Saturday, January 18, 2014

Here's a great way to use technology in the classroom - especially where learning opportunities are limited due to demographics or economic choices. Enjoy - Courtesy of ASCD SmartBrief

Neb. middle-school teacher partners with professors to develop iTunes course
A middle-school teacher in Nebraska has collaborated with University of California, Berkeley, professors on a science course. Teacher Betsy Barent, who became involved in the project after connecting with one of the professors online, said she now uses the course when teaching her eighth-graders about conducting experiments. "I just love it that we are reaching so many people," Barent said of the course, now available for free on iTunes University. Beatrice Daily Sun (Neb.) (1/14)Bookmark and Share

Wednesday, January 15, 2014

Combining "regular" instruction with technology is a challenge for many teachers and students. Here are some ideas that work. Enjoy. Courtesy of ASCD SmartBrief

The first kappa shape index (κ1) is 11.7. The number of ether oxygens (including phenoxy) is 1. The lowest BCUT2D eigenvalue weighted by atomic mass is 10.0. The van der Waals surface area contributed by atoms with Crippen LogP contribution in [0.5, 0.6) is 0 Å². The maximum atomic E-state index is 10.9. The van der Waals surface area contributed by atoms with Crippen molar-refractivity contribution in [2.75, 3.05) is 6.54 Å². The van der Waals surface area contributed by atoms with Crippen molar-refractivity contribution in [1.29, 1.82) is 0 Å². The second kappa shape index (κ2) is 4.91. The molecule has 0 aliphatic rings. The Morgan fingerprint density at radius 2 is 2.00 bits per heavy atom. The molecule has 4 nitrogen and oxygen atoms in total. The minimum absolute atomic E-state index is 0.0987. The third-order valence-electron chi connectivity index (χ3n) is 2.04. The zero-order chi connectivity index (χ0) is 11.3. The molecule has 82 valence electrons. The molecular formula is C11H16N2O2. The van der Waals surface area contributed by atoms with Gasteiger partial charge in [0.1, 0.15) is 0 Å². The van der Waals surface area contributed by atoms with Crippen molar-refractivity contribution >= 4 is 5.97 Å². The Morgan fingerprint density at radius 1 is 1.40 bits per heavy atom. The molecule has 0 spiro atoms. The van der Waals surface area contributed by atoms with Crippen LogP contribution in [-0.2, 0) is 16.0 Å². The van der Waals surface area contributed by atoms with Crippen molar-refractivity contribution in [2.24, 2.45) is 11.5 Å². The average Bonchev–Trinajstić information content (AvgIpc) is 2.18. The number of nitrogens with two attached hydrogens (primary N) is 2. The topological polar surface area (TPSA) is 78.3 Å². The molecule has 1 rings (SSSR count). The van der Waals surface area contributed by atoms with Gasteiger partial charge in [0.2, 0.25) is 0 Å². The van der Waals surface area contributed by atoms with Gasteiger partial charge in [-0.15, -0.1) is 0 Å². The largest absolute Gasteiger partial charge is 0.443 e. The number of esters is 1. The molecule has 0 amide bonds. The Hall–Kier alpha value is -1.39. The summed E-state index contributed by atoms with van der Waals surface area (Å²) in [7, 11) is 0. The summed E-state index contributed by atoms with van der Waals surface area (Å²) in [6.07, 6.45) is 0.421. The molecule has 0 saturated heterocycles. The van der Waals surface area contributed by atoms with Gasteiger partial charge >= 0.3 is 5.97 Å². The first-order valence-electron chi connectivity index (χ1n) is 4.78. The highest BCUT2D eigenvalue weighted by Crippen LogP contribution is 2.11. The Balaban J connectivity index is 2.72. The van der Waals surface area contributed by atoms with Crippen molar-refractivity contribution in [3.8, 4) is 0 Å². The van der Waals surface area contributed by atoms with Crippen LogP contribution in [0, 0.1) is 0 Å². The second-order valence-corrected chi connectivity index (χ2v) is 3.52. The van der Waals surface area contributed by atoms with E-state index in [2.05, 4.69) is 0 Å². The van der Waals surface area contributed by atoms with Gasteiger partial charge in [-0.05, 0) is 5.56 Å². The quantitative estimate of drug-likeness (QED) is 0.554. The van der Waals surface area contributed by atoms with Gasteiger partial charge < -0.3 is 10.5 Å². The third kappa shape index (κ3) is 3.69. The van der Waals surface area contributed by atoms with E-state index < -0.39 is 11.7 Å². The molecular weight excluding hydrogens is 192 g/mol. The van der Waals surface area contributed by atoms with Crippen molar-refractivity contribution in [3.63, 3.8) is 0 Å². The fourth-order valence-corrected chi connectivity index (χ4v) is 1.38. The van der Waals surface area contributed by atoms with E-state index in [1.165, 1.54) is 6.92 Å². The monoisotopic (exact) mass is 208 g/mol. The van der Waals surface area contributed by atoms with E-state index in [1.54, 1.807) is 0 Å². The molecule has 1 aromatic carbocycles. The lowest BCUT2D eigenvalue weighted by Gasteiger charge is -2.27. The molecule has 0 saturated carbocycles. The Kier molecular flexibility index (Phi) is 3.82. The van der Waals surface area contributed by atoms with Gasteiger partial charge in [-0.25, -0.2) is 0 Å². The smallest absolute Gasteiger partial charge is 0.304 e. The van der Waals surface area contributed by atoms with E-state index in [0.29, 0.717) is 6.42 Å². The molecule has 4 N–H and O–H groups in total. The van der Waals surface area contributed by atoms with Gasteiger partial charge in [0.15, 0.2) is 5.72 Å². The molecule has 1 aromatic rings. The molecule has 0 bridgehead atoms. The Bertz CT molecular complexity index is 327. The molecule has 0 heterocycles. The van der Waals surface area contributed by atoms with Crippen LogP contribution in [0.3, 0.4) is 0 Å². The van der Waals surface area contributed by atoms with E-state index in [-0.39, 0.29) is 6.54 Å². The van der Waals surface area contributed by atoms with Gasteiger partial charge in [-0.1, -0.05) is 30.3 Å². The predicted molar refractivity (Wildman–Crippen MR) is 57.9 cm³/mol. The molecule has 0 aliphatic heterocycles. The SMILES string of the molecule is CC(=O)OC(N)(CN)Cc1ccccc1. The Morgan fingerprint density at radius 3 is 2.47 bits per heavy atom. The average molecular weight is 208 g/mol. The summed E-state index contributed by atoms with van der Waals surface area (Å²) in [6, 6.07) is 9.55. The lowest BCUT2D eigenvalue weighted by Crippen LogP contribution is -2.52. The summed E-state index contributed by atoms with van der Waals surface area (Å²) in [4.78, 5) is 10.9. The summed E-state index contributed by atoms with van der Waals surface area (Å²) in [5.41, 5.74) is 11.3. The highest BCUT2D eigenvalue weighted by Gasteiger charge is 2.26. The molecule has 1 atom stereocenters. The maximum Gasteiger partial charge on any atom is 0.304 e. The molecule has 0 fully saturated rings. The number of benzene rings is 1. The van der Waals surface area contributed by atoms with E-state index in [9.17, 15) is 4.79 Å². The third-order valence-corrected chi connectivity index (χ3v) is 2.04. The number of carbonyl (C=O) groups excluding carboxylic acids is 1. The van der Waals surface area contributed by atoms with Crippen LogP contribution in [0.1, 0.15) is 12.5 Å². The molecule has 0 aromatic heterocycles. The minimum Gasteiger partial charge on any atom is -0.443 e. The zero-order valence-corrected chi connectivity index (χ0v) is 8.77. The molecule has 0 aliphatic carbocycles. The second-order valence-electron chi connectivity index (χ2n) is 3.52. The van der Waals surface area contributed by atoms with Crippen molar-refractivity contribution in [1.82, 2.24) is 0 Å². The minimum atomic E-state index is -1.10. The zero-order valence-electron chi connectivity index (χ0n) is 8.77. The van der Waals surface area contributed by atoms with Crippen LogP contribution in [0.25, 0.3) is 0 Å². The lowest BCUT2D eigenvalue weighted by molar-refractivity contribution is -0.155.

Why teachers support flipped instruction
Teachers are more valuable when they use the flipped instructional approach, according to Jonathan Bergmann, a former high-school science teacher and the lead technology facilitator at a school in Illinois. In this blog post, he and other educators and experts describe the benefits of the flipped model. Middle-school teacher Troy Cockrum lists five flipped instructional models and offers tips to make all models successful. Education Week Teacher/Classroom Q&A blog (1/2)Bookmark and Share

Wednesday, January 1, 2014

Many educators are still struggling with how to incorporate the use of tablets in their classrooms. Here are some good ideas for effective uses. Courtesy of ASCD SmarBrief.

Study: How teachers use tablets in classrooms makes the difference
A study of how four fifth-grade teachers and their students used tablet computers in a Chicago elementary school revealed that the manner in which the teachers integrated the tablets in the classroom affected students' learning. "Students in the classes where the teachers were able to more deeply integrate the devices into instruction had a slightly stronger or different set of values associated with the device usage than students in classes where the integration was still limited," the report states. KQED.org/Mind/Shift blog Bookmark and Share